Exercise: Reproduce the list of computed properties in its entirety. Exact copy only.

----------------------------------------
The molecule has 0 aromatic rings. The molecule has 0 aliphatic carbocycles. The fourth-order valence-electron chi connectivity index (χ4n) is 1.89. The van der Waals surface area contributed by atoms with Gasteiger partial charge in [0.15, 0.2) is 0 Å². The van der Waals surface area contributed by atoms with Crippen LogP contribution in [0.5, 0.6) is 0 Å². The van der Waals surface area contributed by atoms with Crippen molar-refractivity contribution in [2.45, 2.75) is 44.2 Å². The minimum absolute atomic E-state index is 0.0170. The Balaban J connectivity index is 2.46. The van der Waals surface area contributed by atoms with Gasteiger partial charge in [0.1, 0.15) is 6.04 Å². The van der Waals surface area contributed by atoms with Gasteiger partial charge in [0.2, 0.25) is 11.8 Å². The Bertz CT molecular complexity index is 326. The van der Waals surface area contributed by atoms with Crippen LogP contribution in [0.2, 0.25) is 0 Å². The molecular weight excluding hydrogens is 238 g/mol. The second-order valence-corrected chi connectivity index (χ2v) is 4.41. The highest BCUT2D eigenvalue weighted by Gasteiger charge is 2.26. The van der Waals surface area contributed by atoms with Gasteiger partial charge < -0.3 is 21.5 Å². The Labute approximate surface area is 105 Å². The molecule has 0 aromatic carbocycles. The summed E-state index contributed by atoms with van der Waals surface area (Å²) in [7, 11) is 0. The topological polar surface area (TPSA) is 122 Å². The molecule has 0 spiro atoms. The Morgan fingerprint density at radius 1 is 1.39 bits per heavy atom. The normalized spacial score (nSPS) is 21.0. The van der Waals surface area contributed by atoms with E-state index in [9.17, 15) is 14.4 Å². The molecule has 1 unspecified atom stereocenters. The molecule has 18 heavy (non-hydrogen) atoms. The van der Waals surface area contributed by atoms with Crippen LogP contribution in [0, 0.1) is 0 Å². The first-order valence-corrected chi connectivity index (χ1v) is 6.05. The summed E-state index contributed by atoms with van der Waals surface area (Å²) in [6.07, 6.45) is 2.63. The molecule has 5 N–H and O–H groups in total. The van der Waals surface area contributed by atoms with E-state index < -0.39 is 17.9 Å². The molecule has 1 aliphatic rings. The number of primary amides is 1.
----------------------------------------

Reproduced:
The molecule has 0 aromatic rings. The molecule has 0 aliphatic carbocycles. The fourth-order valence-electron chi connectivity index (χ4n) is 1.89. The van der Waals surface area contributed by atoms with Gasteiger partial charge in [0.15, 0.2) is 0 Å². The van der Waals surface area contributed by atoms with Crippen LogP contribution in [0.5, 0.6) is 0 Å². The van der Waals surface area contributed by atoms with Crippen molar-refractivity contribution in [2.45, 2.75) is 44.2 Å². The minimum absolute atomic E-state index is 0.0170. The Balaban J connectivity index is 2.46. The van der Waals surface area contributed by atoms with Gasteiger partial charge in [0.1, 0.15) is 6.04 Å². The van der Waals surface area contributed by atoms with Gasteiger partial charge in [0.2, 0.25) is 11.8 Å². The Bertz CT molecular complexity index is 326. The van der Waals surface area contributed by atoms with Crippen LogP contribution in [0.2, 0.25) is 0 Å². The molecular weight excluding hydrogens is 238 g/mol. The second-order valence-corrected chi connectivity index (χ2v) is 4.41. The highest BCUT2D eigenvalue weighted by Gasteiger charge is 2.26. The van der Waals surface area contributed by atoms with Gasteiger partial charge < -0.3 is 21.5 Å². The Labute approximate surface area is 105 Å². The molecule has 0 aromatic carbocycles. The summed E-state index contributed by atoms with van der Waals surface area (Å²) in [7, 11) is 0. The topological polar surface area (TPSA) is 122 Å². The molecule has 0 spiro atoms. The Morgan fingerprint density at radius 1 is 1.39 bits per heavy atom. The normalized spacial score (nSPS) is 21.0. The van der Waals surface area contributed by atoms with E-state index in [9.17, 15) is 14.4 Å². The molecule has 1 unspecified atom stereocenters. The molecule has 18 heavy (non-hydrogen) atoms. The van der Waals surface area contributed by atoms with Crippen LogP contribution in [0, 0.1) is 0 Å². The first-order valence-corrected chi connectivity index (χ1v) is 6.05. The summed E-state index contributed by atoms with van der Waals surface area (Å²) in [6.07, 6.45) is 2.63. The molecule has 5 N–H and O–H groups in total. The van der Waals surface area contributed by atoms with E-state index < -0.39 is 17.9 Å². The molecule has 1 aliphatic rings. The number of primary amides is 1.